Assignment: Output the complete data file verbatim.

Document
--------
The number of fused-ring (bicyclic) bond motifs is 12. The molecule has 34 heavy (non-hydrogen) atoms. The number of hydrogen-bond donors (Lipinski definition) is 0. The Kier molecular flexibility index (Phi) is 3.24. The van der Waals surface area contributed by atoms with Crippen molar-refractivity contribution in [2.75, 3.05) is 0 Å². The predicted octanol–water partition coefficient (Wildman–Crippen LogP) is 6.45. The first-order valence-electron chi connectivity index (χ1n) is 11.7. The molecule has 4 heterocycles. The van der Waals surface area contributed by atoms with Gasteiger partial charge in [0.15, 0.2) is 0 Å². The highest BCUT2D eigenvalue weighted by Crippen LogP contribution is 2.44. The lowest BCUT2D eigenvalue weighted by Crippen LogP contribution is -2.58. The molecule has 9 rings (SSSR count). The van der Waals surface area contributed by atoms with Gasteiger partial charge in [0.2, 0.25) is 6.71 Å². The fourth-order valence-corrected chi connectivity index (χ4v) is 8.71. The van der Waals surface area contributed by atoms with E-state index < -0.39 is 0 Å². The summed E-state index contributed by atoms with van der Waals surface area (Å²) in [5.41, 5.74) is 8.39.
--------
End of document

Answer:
The number of fused-ring (bicyclic) bond motifs is 12. The molecule has 34 heavy (non-hydrogen) atoms. The number of hydrogen-bond donors (Lipinski definition) is 0. The Kier molecular flexibility index (Phi) is 3.24. The van der Waals surface area contributed by atoms with Crippen molar-refractivity contribution in [2.75, 3.05) is 0 Å². The predicted octanol–water partition coefficient (Wildman–Crippen LogP) is 6.45. The first-order valence-electron chi connectivity index (χ1n) is 11.7. The molecule has 4 heterocycles. The van der Waals surface area contributed by atoms with Gasteiger partial charge in [0.15, 0.2) is 0 Å². The highest BCUT2D eigenvalue weighted by Crippen LogP contribution is 2.44. The lowest BCUT2D eigenvalue weighted by Crippen LogP contribution is -2.58. The molecule has 9 rings (SSSR count). The van der Waals surface area contributed by atoms with Gasteiger partial charge in [0.2, 0.25) is 6.71 Å². The fourth-order valence-corrected chi connectivity index (χ4v) is 8.71. The van der Waals surface area contributed by atoms with E-state index < -0.39 is 0 Å². The summed E-state index contributed by atoms with van der Waals surface area (Å²) in [5.41, 5.74) is 8.39.